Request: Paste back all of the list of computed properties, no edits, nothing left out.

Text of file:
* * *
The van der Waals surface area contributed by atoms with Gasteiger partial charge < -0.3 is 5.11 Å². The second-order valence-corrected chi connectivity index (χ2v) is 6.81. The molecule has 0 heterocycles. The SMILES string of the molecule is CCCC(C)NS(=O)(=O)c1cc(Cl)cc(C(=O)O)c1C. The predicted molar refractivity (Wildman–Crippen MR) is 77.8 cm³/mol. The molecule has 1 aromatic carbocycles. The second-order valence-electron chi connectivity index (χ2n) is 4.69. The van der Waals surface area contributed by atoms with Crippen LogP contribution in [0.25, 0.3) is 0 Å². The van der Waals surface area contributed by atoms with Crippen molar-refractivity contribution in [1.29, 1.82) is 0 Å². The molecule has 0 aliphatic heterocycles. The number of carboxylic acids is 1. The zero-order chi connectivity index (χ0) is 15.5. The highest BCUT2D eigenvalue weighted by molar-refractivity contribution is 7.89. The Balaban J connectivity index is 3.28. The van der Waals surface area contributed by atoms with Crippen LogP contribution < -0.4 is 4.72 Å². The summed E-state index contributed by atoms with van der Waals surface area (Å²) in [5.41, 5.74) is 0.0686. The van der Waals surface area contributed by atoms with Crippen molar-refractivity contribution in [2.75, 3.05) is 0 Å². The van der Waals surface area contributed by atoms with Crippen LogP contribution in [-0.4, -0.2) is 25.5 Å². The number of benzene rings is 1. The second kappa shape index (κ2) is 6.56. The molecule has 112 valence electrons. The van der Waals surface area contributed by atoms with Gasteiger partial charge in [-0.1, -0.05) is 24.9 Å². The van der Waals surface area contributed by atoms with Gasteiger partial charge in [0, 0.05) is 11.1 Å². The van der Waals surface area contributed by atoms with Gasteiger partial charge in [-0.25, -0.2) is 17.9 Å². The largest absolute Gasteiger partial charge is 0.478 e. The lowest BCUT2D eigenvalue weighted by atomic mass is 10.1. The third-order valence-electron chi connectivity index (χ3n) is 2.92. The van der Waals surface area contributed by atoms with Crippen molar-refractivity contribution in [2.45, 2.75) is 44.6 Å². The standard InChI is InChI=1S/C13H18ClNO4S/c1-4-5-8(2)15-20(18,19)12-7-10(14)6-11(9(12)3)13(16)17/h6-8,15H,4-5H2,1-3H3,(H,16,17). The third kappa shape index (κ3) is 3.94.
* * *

The van der Waals surface area contributed by atoms with Gasteiger partial charge < -0.3 is 5.11 Å². The second-order valence-corrected chi connectivity index (χ2v) is 6.81. The molecule has 0 heterocycles. The SMILES string of the molecule is CCCC(C)NS(=O)(=O)c1cc(Cl)cc(C(=O)O)c1C. The predicted molar refractivity (Wildman–Crippen MR) is 77.8 cm³/mol. The molecule has 1 aromatic carbocycles. The second-order valence-electron chi connectivity index (χ2n) is 4.69. The van der Waals surface area contributed by atoms with Crippen LogP contribution in [0.25, 0.3) is 0 Å². The van der Waals surface area contributed by atoms with Crippen molar-refractivity contribution in [1.29, 1.82) is 0 Å². The molecule has 0 aliphatic heterocycles. The number of carboxylic acids is 1. The zero-order chi connectivity index (χ0) is 15.5. The highest BCUT2D eigenvalue weighted by molar-refractivity contribution is 7.89. The Balaban J connectivity index is 3.28. The van der Waals surface area contributed by atoms with Crippen LogP contribution < -0.4 is 4.72 Å². The summed E-state index contributed by atoms with van der Waals surface area (Å²) in [5.41, 5.74) is 0.0686. The van der Waals surface area contributed by atoms with Crippen molar-refractivity contribution in [2.75, 3.05) is 0 Å². The van der Waals surface area contributed by atoms with Crippen LogP contribution in [-0.4, -0.2) is 25.5 Å². The number of benzene rings is 1. The second kappa shape index (κ2) is 6.56. The molecule has 112 valence electrons. The van der Waals surface area contributed by atoms with Gasteiger partial charge in [-0.1, -0.05) is 24.9 Å². The van der Waals surface area contributed by atoms with Gasteiger partial charge in [0, 0.05) is 11.1 Å². The van der Waals surface area contributed by atoms with Gasteiger partial charge in [-0.25, -0.2) is 17.9 Å². The largest absolute Gasteiger partial charge is 0.478 e. The lowest BCUT2D eigenvalue weighted by atomic mass is 10.1. The third-order valence-electron chi connectivity index (χ3n) is 2.92. The van der Waals surface area contributed by atoms with Crippen molar-refractivity contribution in [2.45, 2.75) is 44.6 Å². The standard InChI is InChI=1S/C13H18ClNO4S/c1-4-5-8(2)15-20(18,19)12-7-10(14)6-11(9(12)3)13(16)17/h6-8,15H,4-5H2,1-3H3,(H,16,17). The third kappa shape index (κ3) is 3.94.